Kremlin's foreign policy: confused

Top Soviet officials are groping for a credible reply to the more assertive public line from Washington.

Their efforts are producing swings from restraint to defiance that sometimes, as in the current Mideast crisis, add up to a decidedly confused picture.

In Kremlinological tradition, a lot of Western analysts are inclined to find a neat and logical explanation for the confusion. But simple explanations of Kremlin behavior risk also being simplistic.

A current favorite is that the Kremlin has ''given up on Ronald Reagan.'' It's a reading that various Soviet spokesmen have been leaking to visiting Westerners. And it jibes nicely with longtime Kremlin efforts to encourage European pressure for a mellowing of US rhetoric.

Another popular theory is that any mixed signals emanating from Moscow can best be ascribed to the process of political transition from the 18-year rule of Soviet President Leonid Brezhnev. No one is really in charge here anymore, the argument goes, so you end up with either incoherent foreign policy or no policy at all.

Yet at least one recent move by Moscow - its negotiating proposal for ''deep'' strategic arms cuts of the sort rejected when the Carter administration proposed them in 1977 - illustrates the danger of jumping to simplistic explanations.

A Western diplomat familiar with the details of the Soviet proposal tabled at the Geneva talks remarks: ''We had expected neither so serious a proposal, nor such an early one. Arms policy is an area that obviously requires balancing of powerful interest groups, and priorities, at home. The Geneva talks suggest that , transition aside, the Soviets remain both interested in, and capable of, substantive dealings in foreign policy.''

Lengthy private conversations with six senior Soviet officials, four of them with regular access to members of the ruling Communist Politburo and Secretariat , suggest that US policy since the invasion of Afghanistan, and particularly since President Reagan's inauguration, have prompted a sharp debate here on how best to respond.

The debate may touch on a wide range of problems, from the framing of public statements to the presentation of arms proposals, from the handling of internal dissidence to assembly of a strategy on East-West trade. The process brings into play not only political calculations but also simple human nature. Constantly in the background, meanwhile, are very real practical constraints on Soviet action.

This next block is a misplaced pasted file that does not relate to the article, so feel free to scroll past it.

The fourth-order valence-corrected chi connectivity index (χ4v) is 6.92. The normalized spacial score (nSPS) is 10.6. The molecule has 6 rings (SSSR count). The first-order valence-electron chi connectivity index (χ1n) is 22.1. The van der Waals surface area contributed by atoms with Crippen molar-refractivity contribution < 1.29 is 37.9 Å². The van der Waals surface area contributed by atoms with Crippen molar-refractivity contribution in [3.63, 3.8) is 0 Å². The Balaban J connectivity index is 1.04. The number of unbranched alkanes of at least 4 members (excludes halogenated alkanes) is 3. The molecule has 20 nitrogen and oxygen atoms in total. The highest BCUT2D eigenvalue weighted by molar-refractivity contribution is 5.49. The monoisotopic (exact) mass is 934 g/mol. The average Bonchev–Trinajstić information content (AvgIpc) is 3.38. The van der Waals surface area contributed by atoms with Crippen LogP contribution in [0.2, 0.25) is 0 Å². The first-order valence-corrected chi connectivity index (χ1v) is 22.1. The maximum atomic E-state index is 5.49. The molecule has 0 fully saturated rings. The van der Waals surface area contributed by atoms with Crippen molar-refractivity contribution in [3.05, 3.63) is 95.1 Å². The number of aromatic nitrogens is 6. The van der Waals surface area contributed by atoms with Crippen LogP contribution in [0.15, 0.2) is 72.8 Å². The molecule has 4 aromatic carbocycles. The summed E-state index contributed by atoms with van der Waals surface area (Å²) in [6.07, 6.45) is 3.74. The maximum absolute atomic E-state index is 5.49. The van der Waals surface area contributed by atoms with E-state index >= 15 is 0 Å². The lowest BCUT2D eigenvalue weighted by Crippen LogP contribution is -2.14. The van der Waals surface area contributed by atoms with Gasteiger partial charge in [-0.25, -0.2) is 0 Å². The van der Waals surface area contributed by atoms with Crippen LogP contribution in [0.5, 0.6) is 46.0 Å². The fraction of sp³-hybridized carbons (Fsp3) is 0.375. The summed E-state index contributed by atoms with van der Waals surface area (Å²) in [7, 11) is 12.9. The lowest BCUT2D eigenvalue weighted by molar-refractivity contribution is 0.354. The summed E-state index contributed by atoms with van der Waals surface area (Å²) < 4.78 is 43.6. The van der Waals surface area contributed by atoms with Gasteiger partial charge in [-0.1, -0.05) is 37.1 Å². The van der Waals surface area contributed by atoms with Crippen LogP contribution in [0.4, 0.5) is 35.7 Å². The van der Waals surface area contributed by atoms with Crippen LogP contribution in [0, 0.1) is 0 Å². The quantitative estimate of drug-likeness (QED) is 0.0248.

The human-nature factor consists largely of the uneasy suspicion among senior officials here that their nation, despite its steel mills and nuclear weaponry, is somehow not fully a superpower. Facing economic woes at home, among them the current inability to come up with desired stocks of meat and dairy products for 270 million citizens, aware of a technology lag with both economic and military implications, the Soviets are feeling decidedly insecure nowadays.

More to the point, the Soviets sense in the toughened US stance since Moscow's troop move into Afghanistan a renewed signal that Americans do not take Soviet superpower seriously. Instead, the Americans are seen as seeking actively to flaunt their superiority, almost to beat the Soviets over the head with it, to publicly challenge and to embarrass them.

Thus, no matter how genuinely concerned Moscow is over specific US policy decisions like the Reagan administration's move for heightened arms spending, private comments from senior officials suggest a deeper resentment of the overall thrust of American policy - its tone.

This feeling has become particularly notable since Mr. Reagan declared before the British Parliament last summer that communism was bound to end up on the ''ash heap of history.''